The Big Three schlep back up on Capitol Hill, hats in hand, massaging the road sores they got from actually driving from Detroit to D.C., where they will beg for bucks once again. They are in hopes that their performance will be a lot more convincing – not to mention, vastly less tone-deaf – than their last appearence. In the meantime, we’re treated to a parade of concerned Senators and Representatives who wail that, without an immediate bailout, The American Automobile Industry Will Come To An End As We Know It.™
In order to understand why, you have to grok that there are really TWO American automobile industries – the traditional one in Detroit, and the one that exists everywhere else. Continue reading What does “American-Made” mean?
Let’s get one thing straight. I love American cars. My wife and I both drive Jeeps. While Mrs. Digital has, on occasion, driven a rice-burner, I have never owned anything but an American automobile. On the other hand, I think that American automobile manufacturers management is clueless, the Unions are parasitical, their boards of directors are derelict in their duties, and the whole thing needs to have one giant hycolonic, so it can be reformed into something that is once-again a shining example of American know-how and productivity.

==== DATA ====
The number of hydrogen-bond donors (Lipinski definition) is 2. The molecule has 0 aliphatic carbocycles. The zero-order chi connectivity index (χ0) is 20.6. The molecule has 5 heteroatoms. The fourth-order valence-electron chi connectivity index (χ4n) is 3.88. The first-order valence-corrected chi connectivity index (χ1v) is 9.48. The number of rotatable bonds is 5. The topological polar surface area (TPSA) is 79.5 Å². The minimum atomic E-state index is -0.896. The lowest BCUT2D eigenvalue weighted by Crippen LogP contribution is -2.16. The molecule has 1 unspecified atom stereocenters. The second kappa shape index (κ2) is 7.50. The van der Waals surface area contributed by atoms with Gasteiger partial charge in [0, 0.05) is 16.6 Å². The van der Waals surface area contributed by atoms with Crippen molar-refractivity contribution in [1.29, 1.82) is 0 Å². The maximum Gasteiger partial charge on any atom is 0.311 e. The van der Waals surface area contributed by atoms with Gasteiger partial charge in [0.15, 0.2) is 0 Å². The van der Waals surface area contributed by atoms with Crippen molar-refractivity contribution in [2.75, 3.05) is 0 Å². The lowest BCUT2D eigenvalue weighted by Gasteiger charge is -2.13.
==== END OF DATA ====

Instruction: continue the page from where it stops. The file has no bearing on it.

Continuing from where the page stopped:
Lord knows, it’s miles away from that today. Continue reading Motor City Madness.
I’m a big fan of Gilbert & Sullivan. In their immortal operetta, The Gondoliers, the ingeneue’s father, the Duke of Plaza-Toro (Count Matadoro, Baron Picadoro), realizes that being a member of the nobility is at odds with his current, destitute state of affairs. His novel solution was to apply for by the public under the Limited Liability Company Act. In American terms, that means he “went public,” offering shares in his Dukedom on the stock exchange. If Gilbert & Sullivan were alive today, I’m sure they’d write The Gondoliers II – The Baratarian Pirates Strike Back, where they’d script the Duke in debt once again, applying to the government for a bailout.
First it was the mortgage companies.
Then the insurance companies.
Next it was the automobile companies.
Now the credit card companies step up for a handout.
Will somebody please tell me where this governmental largess (with OUR friggin’ money!) will end? Continue reading Where will it all end?